Warning over Yorkshire ‘underfunding’ for special needs children

Vulnerable young people are facing the impact of “significant” underfunding in special needs support, executives warn, as families face lengthy delays for crucial care plans.

Special needs budgets are "significantly" underfunded, councils warn

In some parts of the region, The Yorkshire Post reveals, nearly 80 per cent of education, health and care plans for special needs children have been delayed beyond deadline limits.

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Yorkshire families’ pain over year-long special needs delays

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As families today share their personal stories of the impact on the most vulnerable, executives at some of the region’s biggest authorities acknowledge ongoing delays are “unacceptable”.

Urgent investment is needed in the upcoming spending review to meet rising demand, councils argue, to ensure they can meet their statutory obligations.

“Supporting children and young people with special educational needs and disabilities is one of the most important jobs that we do but the cost pressures are very grave,” warned County Coun Patrick Mulligan, North Yorkshire’s executive member for education. “For this reason we continue to call on the Government to fully fund the high needs budget and have written to our MPs asking for their support.”

Education, health and care (EHC) plans, which outline what support a child is legally entitled to, are a fundamental aspect of ensuring support in schools for young people with special educational needs and disabilities (SEND). But across the region, analysis reveals, 40 per cent of families face delays, a figure doubled in some areas as councils struggle to meet rising demand.

Since changes to the law in 2014, increasing bodies’ responsibility to include young people up to the age of 25, there has been a huge rise in the number seeking support. But, say local councils, there has been no additional funding to meet this need.

A coalition of authorities in Yorkshire wrote to the Education Secretary in November, warning councils face a collective shortfall of £42.7m in this area year alone. The system “will buckle”, North Yorkshire leader Carl Les warned, while Leeds Council leader Judith Blake said some of the nation’s most vulnerable have been dealt a “poor hand”. Now, after £6.2m was this week set aside by the DfE for the region’s special needs budgets, authorities warn this investment will not be sufficient, nor are there any guarantees over future need.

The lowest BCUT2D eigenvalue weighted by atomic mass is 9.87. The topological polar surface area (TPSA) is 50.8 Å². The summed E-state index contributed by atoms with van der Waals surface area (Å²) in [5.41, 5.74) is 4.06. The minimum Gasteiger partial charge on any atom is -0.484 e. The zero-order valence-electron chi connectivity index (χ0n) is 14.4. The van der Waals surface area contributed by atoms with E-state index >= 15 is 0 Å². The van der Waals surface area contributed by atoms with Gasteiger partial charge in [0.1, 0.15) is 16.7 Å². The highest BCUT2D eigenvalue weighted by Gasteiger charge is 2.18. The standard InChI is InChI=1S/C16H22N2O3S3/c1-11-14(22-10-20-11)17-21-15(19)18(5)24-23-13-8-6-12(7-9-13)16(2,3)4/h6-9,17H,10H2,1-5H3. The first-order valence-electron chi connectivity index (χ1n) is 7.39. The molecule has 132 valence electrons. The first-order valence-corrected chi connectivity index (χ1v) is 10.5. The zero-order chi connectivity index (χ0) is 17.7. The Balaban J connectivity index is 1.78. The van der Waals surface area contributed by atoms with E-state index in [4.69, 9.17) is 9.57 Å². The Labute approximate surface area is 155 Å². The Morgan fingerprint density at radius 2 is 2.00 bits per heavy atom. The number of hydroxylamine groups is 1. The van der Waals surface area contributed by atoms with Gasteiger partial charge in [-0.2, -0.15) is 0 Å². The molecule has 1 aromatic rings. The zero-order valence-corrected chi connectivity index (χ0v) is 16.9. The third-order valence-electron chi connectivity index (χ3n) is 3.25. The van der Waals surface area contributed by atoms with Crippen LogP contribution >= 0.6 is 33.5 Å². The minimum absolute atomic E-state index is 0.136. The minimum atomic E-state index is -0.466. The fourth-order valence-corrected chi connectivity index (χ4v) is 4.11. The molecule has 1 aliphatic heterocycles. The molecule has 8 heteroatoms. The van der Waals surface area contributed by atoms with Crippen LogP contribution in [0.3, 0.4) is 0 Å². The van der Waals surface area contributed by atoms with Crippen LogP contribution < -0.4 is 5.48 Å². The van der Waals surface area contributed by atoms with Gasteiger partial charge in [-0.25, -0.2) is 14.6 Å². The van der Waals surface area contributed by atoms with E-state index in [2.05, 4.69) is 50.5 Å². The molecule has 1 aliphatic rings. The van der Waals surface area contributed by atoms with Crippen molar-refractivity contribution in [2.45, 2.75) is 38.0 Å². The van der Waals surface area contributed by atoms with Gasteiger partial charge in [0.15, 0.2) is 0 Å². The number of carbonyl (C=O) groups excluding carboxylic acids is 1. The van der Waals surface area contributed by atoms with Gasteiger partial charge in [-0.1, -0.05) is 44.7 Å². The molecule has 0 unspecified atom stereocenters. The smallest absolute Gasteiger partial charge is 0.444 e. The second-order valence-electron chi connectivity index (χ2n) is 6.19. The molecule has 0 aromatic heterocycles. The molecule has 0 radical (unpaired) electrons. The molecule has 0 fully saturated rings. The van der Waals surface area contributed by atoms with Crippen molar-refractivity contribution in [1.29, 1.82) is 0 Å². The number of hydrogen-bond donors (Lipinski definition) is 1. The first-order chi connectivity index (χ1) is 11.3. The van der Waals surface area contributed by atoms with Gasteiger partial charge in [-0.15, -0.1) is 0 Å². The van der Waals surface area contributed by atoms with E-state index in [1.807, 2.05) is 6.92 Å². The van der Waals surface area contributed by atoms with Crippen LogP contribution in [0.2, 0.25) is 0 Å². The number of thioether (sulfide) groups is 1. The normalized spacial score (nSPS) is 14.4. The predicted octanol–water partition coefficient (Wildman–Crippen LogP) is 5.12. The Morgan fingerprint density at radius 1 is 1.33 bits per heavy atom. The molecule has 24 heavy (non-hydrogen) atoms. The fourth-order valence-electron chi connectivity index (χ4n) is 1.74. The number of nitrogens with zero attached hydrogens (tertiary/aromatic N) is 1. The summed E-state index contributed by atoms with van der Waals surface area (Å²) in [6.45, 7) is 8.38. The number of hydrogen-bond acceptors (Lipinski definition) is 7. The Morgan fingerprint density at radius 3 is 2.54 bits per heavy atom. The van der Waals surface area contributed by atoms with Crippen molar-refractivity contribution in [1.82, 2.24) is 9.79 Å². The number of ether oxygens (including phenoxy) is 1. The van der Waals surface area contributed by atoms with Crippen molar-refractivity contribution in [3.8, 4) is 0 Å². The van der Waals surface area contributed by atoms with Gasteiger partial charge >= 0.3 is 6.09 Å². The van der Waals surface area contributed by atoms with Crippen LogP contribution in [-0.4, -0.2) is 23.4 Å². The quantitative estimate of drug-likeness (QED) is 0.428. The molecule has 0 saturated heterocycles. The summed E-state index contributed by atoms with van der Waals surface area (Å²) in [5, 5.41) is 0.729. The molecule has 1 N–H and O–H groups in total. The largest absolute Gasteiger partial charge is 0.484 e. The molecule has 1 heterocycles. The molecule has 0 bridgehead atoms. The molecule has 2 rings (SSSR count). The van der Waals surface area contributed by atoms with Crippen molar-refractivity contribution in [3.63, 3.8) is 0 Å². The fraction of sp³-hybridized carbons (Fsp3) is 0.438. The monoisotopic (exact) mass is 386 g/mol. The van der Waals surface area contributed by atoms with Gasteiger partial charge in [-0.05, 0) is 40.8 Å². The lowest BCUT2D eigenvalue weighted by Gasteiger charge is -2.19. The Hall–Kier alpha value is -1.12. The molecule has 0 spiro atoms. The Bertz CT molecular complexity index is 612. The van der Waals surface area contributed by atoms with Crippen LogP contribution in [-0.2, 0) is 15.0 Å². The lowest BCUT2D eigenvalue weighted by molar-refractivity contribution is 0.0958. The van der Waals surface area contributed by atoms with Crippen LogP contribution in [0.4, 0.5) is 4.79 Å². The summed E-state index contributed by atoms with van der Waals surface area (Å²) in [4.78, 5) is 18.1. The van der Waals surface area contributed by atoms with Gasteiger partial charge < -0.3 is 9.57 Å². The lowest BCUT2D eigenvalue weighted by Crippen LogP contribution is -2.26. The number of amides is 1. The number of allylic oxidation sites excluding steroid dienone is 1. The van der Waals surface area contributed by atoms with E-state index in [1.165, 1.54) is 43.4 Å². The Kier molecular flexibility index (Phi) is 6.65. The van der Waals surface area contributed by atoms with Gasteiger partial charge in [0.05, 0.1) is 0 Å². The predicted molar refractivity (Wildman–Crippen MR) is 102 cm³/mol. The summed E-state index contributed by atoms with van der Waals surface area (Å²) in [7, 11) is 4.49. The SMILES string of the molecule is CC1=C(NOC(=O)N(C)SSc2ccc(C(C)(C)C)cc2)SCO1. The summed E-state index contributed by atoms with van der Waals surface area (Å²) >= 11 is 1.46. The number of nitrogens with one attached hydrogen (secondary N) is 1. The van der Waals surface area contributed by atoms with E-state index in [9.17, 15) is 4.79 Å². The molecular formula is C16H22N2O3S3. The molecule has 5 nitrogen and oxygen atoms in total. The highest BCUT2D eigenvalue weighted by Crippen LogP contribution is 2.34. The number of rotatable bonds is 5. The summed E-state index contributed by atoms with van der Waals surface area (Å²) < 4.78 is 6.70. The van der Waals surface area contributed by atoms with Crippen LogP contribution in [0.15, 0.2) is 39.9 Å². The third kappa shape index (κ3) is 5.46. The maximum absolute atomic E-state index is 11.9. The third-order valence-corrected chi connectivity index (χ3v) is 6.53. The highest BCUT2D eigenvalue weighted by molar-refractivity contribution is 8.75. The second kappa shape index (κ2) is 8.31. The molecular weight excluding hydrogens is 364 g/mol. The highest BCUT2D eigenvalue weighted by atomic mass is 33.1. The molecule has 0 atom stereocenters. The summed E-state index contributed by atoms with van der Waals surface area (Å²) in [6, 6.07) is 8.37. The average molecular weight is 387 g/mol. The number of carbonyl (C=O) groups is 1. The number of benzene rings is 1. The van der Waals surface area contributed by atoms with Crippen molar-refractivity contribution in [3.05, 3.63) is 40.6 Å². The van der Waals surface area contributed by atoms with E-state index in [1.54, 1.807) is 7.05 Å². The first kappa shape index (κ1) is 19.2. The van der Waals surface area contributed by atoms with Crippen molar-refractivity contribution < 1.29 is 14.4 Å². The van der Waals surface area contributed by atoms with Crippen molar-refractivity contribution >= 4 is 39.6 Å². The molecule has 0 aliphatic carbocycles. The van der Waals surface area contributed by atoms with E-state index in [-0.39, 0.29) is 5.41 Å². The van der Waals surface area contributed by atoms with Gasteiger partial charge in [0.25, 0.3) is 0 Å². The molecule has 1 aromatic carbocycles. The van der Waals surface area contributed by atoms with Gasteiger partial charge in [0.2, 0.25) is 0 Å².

“This continues to impact our most vulnerable children as we work hard to provide the best possible SEND provision we can under the funding pressures we are facing,” said Sheffield’s education executive Coun Jayne Dunn.

The ambition for SEND children is exactly the same as for any other child – to “achieve well in education, and go on to live happy and fulfilled lives”, Minister for Children and Families Nadhim Zahawi said.

It was for this reason that EHC plans were introduced to provide individual support he said, before acknowledging council budget pressures.

He said: “That is why we have provided an extra £250m in high needs funding across this year and the next, on top of the increases we had already promised.”

The funds – £24.3m for Yorkshire and the Humber – will go “some way” to helping councils manage, he said.

“We are pleased to see that local authorities are improving the speed at which they are assessing SEND children, but where a local authority is performing significantly below the national average we have been working with them through our specialist team of SEND advisers to improve performance,” he added.

National data shows 64.9 per cent of EHC plans were issued within 20 weeks in 2017, up from 58.6 per cent in 2016.

The figures for 2018 are not due to be published until May this year.